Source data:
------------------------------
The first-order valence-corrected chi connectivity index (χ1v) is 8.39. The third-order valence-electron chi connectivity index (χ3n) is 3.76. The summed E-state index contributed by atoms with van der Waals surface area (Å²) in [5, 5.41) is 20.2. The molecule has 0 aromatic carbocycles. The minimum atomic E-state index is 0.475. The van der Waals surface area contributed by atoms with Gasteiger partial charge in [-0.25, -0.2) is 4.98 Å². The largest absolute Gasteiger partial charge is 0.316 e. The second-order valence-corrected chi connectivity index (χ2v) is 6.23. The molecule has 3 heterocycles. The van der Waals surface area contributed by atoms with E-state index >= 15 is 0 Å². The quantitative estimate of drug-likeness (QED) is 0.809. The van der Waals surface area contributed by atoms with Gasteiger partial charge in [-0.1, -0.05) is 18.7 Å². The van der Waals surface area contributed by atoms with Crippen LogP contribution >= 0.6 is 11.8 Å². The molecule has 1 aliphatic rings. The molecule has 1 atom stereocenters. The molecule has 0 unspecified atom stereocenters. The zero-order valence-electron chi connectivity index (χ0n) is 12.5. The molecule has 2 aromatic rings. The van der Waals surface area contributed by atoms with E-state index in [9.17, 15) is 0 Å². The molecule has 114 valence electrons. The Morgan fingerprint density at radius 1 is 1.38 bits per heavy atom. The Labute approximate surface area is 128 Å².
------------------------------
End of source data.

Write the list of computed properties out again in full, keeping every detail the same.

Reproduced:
The first-order valence-corrected chi connectivity index (χ1v) is 8.39. The third-order valence-electron chi connectivity index (χ3n) is 3.76. The summed E-state index contributed by atoms with van der Waals surface area (Å²) in [5, 5.41) is 20.2. The molecule has 0 aromatic carbocycles. The minimum atomic E-state index is 0.475. The van der Waals surface area contributed by atoms with Gasteiger partial charge in [-0.25, -0.2) is 4.98 Å². The largest absolute Gasteiger partial charge is 0.316 e. The second-order valence-corrected chi connectivity index (χ2v) is 6.23. The molecule has 3 heterocycles. The van der Waals surface area contributed by atoms with E-state index >= 15 is 0 Å². The quantitative estimate of drug-likeness (QED) is 0.809. The van der Waals surface area contributed by atoms with Gasteiger partial charge in [-0.1, -0.05) is 18.7 Å². The van der Waals surface area contributed by atoms with Crippen LogP contribution >= 0.6 is 11.8 Å². The molecule has 1 aliphatic rings. The molecule has 1 atom stereocenters. The molecule has 0 unspecified atom stereocenters. The zero-order valence-electron chi connectivity index (χ0n) is 12.5. The molecule has 2 aromatic rings. The van der Waals surface area contributed by atoms with E-state index in [9.17, 15) is 0 Å². The molecule has 114 valence electrons. The Morgan fingerprint density at radius 1 is 1.38 bits per heavy atom. The Labute approximate surface area is 128 Å².